**This is an essay that I wrote for the Student Diplomat Essay Contest back in Nov. 2007 about my study abroad experience. I didn't win, but I'm really proud of this piece of writing and thus would like to share it.**
I wanted to shed every aspect of being a gringa the moment I arrived in Chile. Had you asked me what being a gringa meant, I probably could not have replied with a clear idea because I had never really given any thought as to what being American meant to me. All I knew at that point in my life was that I wanted to step outside my box and put 110% into becoming Chilean. The results of my energy spent trying to change from a gringa to a chilena would not end as I had expected. Instead of experiencing a complete identity change, I would evolve into a chilenguita.
Before I had even left, I had researched the Chilean culture. I knew the slang words like cachái and po. I did not pack one t-shirt with graphics or sayings in English, because I did not want to stand out in any way, shape, or form. But even so when I first arrived, it was apparent that I was not from Chile. Using the micros (the public transportation), figuring out where to buy something as simple as chapstick or remembering to bring enough change to use a restroom were all concepts not natural to an American. Going to the grocery store for the first time was more than an adventure. I went to the cold section to find milk and eggs. Neither were there. The milk was boxed and hardly recognizable. The eggs were located next to the spaghetti. I didn’t buy either item as I was too perplexed at not finding them in the cold section. Buying fruits and vegetables requires weighing and pricing your items before going to the check-out line—which is something I only figured out as I was being yelled at while in the check-out line.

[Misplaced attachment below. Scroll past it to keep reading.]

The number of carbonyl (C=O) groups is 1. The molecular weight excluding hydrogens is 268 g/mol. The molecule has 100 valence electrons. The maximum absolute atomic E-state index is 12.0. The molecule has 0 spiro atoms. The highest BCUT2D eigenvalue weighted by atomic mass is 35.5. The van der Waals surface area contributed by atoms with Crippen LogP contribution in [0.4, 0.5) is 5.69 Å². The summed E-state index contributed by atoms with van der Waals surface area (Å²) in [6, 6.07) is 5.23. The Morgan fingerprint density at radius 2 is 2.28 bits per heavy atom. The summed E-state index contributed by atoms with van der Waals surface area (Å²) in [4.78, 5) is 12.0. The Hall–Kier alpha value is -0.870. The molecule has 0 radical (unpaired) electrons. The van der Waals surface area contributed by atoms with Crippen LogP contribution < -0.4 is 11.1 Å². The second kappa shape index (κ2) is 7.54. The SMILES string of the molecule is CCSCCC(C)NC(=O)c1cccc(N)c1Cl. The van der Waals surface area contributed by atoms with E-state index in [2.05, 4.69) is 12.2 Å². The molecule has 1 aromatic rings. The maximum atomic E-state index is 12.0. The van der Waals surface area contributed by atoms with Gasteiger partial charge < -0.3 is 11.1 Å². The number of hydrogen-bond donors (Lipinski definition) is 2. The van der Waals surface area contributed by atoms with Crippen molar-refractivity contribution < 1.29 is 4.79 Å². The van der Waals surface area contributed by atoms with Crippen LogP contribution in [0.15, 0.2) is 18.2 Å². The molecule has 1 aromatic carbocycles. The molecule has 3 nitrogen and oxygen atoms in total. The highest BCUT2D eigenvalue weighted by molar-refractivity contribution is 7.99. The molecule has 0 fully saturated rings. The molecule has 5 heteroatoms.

I tried my best to learn what I could as fast as possible. I spent the majority of the evenings during the first month or so in Chile with my host family: staying at home and playing board games, attending family functions, or running errands with my host mom. I often observed how people behaved in public, noted the things that were “different” and learned to change my behavior and think like a Chilean. It was somewhere around the five month mark that I stopped feeling like a gringa trying to be Chilean and just felt like a chilena. I finally had settled into classes and was able to understand what I was taught; however, it wasn’t my classes that made me feel Chilean, it was my life outside of the classroom. The bond that I built within the community was strong. I watched the local news and knew the Chilean celebrities. I was hooked on the Chilean version of "Married with Children", a show that I once had thought was a silly remake. As I became more familiar with the Chilean lifestyle, the show ceased to be a cheesy knock-off and became a culturally astute satire that mimics Chilean society. It was the small things in the daily routine that made an impression on my life. For the 21 years before I went to Chile, I hated hot tea. I now feel like my day is incomplete without a steaming mug of Ceylon tea and an once (afternoon snack) of toast with sliced avocado. With every day that passed, I felt my roots growing deeper in the Chilean culture.